Over the years the phrase ‘pub grub’ has come to mean a range of different things.
Firstly, there’s the realm of the Wetherspoon’s meal, the cost-effective alternative to the higher-priced restaurant dishes where you can feast yourself on a Full English and a pint, and still have plenty of change from your tenner.
And then there’s the roast dinner carvery, the fish and chips and the pie of the day, the traditional pub dishes which are favourites with families out for a Sunday treat.
But in recent years, the need to stay afloat amid rising costs and competition from supermarkets and restaurants has forced pubs and bars to expand their food offering.
For three decades the Wine Vaults has been one of Southsea’s most popular watering holes.
And like many of the city’s pubs it is now as keen to promote its range of dishes as well as a selection of beverages.
The first thing you notice when you walk in is the sound. Or lack of it
On a Monday lunchtime I headed to the three-floor, four-bar Albert Road pub to see if its food matched the quality of its nightlife.
It might sound obvious, but the first thing you notice when you walk in is the sound. Or lack of it.
In an arguably refreshing change from the live bands and hustle and bustle of a Friday or Saturday evening, enter on a weekday and your food will be accompanied with a side order of mild acoustic melodies.
I found a place to sit near the bar and perused the large A3 menu in front of me.
While some of the traditional ‘pub grub’ dishes do live on – the battered cod and chips, and the 35-day-old 8oz sirloin steak noted – there is plenty of choice even for lunchtime eaters.
I opted for one of the menu’s more ‘gourmet’ options, the pork and chorizo burger (£10), and the poor barmaid was happy to cater to my not-so-necessary needs.
‘Can I have the burger, but without lettuce or gherkin?’ I inquired.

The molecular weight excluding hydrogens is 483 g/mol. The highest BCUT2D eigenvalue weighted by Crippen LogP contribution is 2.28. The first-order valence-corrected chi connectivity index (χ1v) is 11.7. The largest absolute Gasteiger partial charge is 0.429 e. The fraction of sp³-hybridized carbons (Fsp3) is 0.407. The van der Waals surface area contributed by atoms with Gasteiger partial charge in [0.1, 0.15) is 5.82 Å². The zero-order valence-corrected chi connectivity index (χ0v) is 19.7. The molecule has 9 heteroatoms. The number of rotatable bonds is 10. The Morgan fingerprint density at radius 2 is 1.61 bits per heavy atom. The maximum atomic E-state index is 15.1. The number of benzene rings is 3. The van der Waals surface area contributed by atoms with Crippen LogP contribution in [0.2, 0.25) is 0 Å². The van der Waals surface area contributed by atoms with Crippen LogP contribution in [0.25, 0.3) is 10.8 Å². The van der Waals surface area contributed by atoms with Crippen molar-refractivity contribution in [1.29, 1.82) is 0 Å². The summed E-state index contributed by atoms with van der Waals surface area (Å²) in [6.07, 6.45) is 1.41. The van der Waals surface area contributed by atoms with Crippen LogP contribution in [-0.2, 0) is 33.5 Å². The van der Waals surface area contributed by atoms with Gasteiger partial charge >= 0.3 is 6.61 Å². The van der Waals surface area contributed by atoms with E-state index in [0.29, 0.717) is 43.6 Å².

‘Of course, is that because of an allergy or preference?’ she replied.
The truth is it’s preference. I’m just a fussy eater, but it was nice of her to ask.
In my experience of burger dining – and the Dish Detective is a big fan of the traditional bun and meat combo – a pork and chorizo mix has always tasted rather tough and lacking in flavour.
This time though I experimented by adding brie to my order (£1.50), to give an extra dimension to my burger as well as compensate for the two elements I had disregarded.
When it arrived I was far from disappointed.
Although the brie gave the burger its own taste, the flavours of the pork and chorizo both shone on their own.
It was served with a bowl of chips, which were crispy and well-cooked.
As an extra treat I decided to look over the options for dessert and being a great chocolate lover my eyes immediately fixed on the chocolate brownie, served with Laverstoke vanilla ice cream.
After ordering my second pint of Coca Cola (might be in a pub, but some of us are self-designated drivers) I paid £6 for my second course.
The price might have been slightly north of what I would expect to pay for a dessert, but the brownie was definitely worth it.
The highlight was the small pieces of biscuit at the bottom which gave it a surprising crunch, with the only drawback being that I wish there had been more of it.
It turns out that the Wine Vaults isn’t just a night-time drinking and loud live music establishment.
Why not pay a visit to Albert Road during the day and enjoy the delicious dishes this pub has to offer?
THE WINE VAULTS, ALBERT ROAD, SOUTHSEA
Tel: (023) 9286 4712
(ratings out of five)